(Photo: Caitlin McNaney & Emilio Madrid-Kuser) Renée Elise Goldsberry Laura Benanti Cynthia Erivo Darren Criss Sutton Foster Thanksgiving is officially over (but we won’t judge you if you keep watching the Falsettos cast celebrate it again and again). This means we can all put those holiday carols on blast—Hamilton Tony winner Leslie Odom Jr and Broadway bombshell Megan Hilty’s new Yuletide albums are already on repeat! In honor of the Christmas season’s official start, we asked you to rank which Broadway stars should join faves like Idina Menzel, Kristin Chenoweth, Barbra Streisand and release a holiday album. Here are the top 10 Main Stem faves whose Christmas records would be at the top of your wishlists! Laura Osnes Aaron Tveit Audra McDonald Lin-Manuel Miranda Sierra Boggess View Comments
One key aspect of the Coronavirus Aid, Relief, and Economic Security Act (CARES Act) is the Paycheck Protection Program (PPP), generated many questions last week as credit unions worked to understand how they could participate in the program. The CARES Act and implementing pieces for this program are rather technical, so this blog has a very high-level overview of some of the issues that came up last week, and a round up of resources for credit unions seeking more information.The CARES Act provided the Small Business Administration (SBA) with funds and authority to modify existing loan programs to establish a new loan program, the PPP, to assist small businesses adversely impacted by COVID-19. Section 1102 of the CARES Act provides the details of the new lending program, and section 1106 provides forgiveness provisions up to the full principal amount of qualifying loans under the PPP. Late last week, the SBA published an interim final rule implementing section 1102 and 1106.Federally insured credit unions can offer PPP loans to their members, if the credit union is an SBA 7(a) authorized lender. Existing 7(a) lenders were automatically approved to make PPP loans, and the SBA can authorize additional lenders to participate in the program. However, a credit union cannot participate if it is in troubled condition or subject to formal enforcement action with NCUA. If a credit union is not an existing 7(a) lender, the CARES Act allowed the SBA to create a designation specifically for the PPP loans. The SBA published an application for lenders that would like to participate in the program but are not already 7(a) lenders which can be submitted to [email protected] Lenders then use the SBA’s eTRAN system. continue reading » ShareShareSharePrintMailGooglePinterestDiggRedditStumbleuponDeliciousBufferTumblr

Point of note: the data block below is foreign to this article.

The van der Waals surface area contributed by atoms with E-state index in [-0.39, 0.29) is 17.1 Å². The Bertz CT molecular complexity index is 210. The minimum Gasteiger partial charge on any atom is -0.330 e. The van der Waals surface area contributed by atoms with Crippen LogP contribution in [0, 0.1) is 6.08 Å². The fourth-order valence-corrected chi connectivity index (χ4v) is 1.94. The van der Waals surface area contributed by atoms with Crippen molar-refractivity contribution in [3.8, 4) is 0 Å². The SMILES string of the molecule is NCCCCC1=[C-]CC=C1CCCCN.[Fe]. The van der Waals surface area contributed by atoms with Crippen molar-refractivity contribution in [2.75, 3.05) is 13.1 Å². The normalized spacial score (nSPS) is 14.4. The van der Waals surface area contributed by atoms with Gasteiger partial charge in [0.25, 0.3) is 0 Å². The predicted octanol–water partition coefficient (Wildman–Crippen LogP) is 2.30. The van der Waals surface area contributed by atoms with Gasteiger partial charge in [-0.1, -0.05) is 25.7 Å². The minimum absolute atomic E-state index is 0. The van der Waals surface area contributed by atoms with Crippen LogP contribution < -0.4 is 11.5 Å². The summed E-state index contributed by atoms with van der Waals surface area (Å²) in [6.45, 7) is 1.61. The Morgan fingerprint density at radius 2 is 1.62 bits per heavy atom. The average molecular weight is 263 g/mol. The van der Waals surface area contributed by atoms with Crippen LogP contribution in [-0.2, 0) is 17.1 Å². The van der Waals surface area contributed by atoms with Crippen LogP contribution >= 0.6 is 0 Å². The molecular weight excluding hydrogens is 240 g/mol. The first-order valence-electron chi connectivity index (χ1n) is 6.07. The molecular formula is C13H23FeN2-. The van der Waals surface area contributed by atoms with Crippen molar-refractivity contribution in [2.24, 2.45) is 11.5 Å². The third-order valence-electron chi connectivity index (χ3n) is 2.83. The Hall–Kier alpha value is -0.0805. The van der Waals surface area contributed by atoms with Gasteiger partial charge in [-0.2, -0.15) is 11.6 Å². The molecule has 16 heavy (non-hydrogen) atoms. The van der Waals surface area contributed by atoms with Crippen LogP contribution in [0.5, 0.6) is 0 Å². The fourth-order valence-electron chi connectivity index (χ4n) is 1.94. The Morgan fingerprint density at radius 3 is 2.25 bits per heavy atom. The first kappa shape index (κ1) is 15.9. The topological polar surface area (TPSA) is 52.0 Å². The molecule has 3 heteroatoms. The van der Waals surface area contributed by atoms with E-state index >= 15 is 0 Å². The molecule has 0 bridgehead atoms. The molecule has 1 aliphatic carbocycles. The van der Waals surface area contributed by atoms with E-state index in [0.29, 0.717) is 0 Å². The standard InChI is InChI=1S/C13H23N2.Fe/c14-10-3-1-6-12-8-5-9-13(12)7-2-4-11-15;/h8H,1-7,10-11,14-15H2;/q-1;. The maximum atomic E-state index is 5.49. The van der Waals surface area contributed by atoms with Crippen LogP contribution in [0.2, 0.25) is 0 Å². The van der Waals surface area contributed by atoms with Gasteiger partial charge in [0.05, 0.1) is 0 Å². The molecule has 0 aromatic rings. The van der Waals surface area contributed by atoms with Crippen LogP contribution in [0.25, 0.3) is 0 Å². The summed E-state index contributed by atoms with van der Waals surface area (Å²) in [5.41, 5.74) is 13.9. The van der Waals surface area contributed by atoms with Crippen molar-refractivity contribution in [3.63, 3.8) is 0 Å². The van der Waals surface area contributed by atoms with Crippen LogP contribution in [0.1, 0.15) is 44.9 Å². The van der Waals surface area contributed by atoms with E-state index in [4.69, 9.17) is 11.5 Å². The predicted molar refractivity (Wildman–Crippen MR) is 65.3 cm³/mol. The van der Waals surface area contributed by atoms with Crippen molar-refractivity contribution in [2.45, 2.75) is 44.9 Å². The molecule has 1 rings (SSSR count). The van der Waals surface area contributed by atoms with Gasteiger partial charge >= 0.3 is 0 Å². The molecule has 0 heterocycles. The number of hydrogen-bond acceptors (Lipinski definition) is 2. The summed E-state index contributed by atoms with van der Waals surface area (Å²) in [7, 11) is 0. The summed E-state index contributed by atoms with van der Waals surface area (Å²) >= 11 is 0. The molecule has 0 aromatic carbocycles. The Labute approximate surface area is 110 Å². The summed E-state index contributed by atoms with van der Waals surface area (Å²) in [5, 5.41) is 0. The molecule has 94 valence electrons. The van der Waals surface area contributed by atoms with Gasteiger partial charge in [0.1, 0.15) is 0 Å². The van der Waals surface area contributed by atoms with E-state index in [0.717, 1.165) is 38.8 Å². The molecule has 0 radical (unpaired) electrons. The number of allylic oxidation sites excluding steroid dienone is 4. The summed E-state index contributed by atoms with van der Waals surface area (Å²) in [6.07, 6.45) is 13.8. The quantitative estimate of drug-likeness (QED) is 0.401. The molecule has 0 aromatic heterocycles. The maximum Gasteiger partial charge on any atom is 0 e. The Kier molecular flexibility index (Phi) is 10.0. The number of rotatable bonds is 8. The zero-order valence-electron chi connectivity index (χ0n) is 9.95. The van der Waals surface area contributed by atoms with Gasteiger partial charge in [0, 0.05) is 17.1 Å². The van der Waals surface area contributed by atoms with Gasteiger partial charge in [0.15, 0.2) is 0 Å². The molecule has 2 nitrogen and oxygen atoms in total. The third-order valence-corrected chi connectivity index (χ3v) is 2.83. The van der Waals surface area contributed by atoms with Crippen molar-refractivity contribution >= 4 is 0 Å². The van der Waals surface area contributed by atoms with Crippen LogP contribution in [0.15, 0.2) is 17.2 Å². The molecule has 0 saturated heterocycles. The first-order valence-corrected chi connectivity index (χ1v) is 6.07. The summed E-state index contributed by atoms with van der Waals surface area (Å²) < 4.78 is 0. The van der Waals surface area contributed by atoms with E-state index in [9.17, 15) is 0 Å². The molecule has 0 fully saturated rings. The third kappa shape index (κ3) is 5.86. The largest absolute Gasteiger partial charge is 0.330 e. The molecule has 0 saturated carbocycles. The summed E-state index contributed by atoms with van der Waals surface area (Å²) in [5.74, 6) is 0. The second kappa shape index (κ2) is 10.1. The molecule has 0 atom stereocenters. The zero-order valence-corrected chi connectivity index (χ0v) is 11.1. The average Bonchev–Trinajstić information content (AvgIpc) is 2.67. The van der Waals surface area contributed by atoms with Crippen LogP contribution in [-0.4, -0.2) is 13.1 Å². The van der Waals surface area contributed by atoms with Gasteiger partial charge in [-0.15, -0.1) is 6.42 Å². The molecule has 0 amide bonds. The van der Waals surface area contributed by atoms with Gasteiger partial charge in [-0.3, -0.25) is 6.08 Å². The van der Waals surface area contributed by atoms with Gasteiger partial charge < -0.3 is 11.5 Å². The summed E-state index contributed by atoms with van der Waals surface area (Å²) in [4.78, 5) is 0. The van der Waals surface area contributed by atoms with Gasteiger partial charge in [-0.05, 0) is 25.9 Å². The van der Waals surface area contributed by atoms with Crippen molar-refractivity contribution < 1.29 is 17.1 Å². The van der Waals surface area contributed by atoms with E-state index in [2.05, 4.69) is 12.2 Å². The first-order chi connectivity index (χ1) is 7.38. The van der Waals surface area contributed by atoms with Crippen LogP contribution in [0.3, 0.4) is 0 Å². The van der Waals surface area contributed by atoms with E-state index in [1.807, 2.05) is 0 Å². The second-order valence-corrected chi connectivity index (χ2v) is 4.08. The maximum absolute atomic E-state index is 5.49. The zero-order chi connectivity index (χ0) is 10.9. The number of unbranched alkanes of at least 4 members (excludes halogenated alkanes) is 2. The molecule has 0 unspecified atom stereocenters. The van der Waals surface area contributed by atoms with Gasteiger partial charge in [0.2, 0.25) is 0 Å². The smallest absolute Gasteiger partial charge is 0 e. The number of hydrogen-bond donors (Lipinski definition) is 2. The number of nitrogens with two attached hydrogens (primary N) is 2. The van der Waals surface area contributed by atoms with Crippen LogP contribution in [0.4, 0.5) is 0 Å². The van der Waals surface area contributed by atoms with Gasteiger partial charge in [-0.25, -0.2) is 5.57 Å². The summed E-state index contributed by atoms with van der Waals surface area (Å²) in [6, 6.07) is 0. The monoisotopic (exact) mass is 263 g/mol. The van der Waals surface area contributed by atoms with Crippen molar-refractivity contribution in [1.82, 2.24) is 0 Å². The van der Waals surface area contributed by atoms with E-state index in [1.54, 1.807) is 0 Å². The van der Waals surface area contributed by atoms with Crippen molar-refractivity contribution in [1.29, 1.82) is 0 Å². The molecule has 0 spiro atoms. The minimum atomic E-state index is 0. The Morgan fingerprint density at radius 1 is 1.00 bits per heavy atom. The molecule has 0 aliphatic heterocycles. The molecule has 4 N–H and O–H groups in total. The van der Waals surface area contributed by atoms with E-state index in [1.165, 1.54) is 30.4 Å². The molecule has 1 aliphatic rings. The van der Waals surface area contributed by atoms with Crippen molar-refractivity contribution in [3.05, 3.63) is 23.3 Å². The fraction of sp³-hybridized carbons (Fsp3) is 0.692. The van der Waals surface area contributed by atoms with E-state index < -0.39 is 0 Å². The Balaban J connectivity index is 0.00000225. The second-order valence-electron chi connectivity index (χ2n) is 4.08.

– Advertisement – Us Weekly has affiliate partnerships so we may receive compensation for some links to products and services.Slippers are a staple year-round, but especially in the colder months. Of course, holiday shopping season is now in full-swing — and instead of stressing out at the last minute, it’s wise to make your list (and check it off) ahead of time.- Advertisement – Trends may come and go, but fabulous footwear is forever. If you’re looking for slippers to gift a loved one, this pair from Skechers is a strong choice. Currently, nearly 12,000 shoppers have left reviews — and there are an overwhelming amount of five-star ratings!BOBS from Skechers Women’s Keepsakes Ice Angel Slipper AmazonSee it!Get the BOBS from Skechers Women’s Keepsakes Ice Angel Slipper for prices starting at $31, available at Amazon! Please note, prices are accurate at the date of publication, November 11, 2020, but are subject to change.- Advertisement – These slippers have a faux-fur lining and a cable knit exterior, which look adorable teamed together! The fur folds over to the outside of the slipper, wrapping your entire foot in the fluffiest way possible. Even before you slip your feet into these slippers, it’s clear that they’ll immediately feel cozy. That’s the sign of a solid slipper — and likely one of the reasons they have amassed so many fans!We also love that these slippers come complete with a thick sole, making them incredibly durable. You can wear them both indoors and outdoors, and the sole will make them last so much longer than other flimsy slippers out there! Chances are, you’ve worn a pair of slippers so much that the bottom has practically disappeared. That’s a non-issue here, as they will likely last you through a couple of winters of regular wear.BOBS from Skechers Women’s Keepsakes Ice Angel Slipper AmazonSee it!- Advertisement – Get the BOBS from Skechers Women’s Keepsakes Ice Angel Slipper for prices starting at $31, available at Amazon! Please note, prices are accurate at the date of publication, November 11, 2020, but are subject to change.In exciting news, you can score these slippers in so many color combinations. Mix and match with the hue of the knit and the shade of the fur. They vary from shoe to shoe, but there’s certainly a style for anyone’s personality. This is the type of holiday gift that will always be a hit, but feel free to just buy them for yourself instead. We won’t tell — we’re probably doing the same thing!See it: Get the BOBS from Skechers Women’s Keepsakes Ice Angel Slipper for prices starting at $31, available at Amazon! Please note, prices are accurate at the date of publication, November 11, 2020, but are subject to change.Not what you’re looking for? Check out more styles from Skechers and shop all of the clothing, shoes and jewelry available at Amazon! Don’t forget to check out all of Amazon’s Daily Deals here!Check out more of our picks and deals here!This post is brought to you by Us Weekly’s Shop With Us team. The Shop With Us team aims to highlight products and services our readers might find interesting and useful, such as face masks, self tanners, Lululemon-style leggings and all the best gifts for everyone in your life. Product and service selection, however, is in no way intended to constitute an endorsement by either Us Weekly or of any celebrity mentioned in the post.The Shop With Us team may receive products free of charge from manufacturers to test. In addition, Us Weekly receives compensation from the manufacturer of the products we write about when you click on a link and then purchase the product featured in an article. This does not drive our decision as to whether or not a product or service is featured or recommended. Shop With Us operates independently from advertising sales team. We welcome your feedback at [email protected] Happy shopping!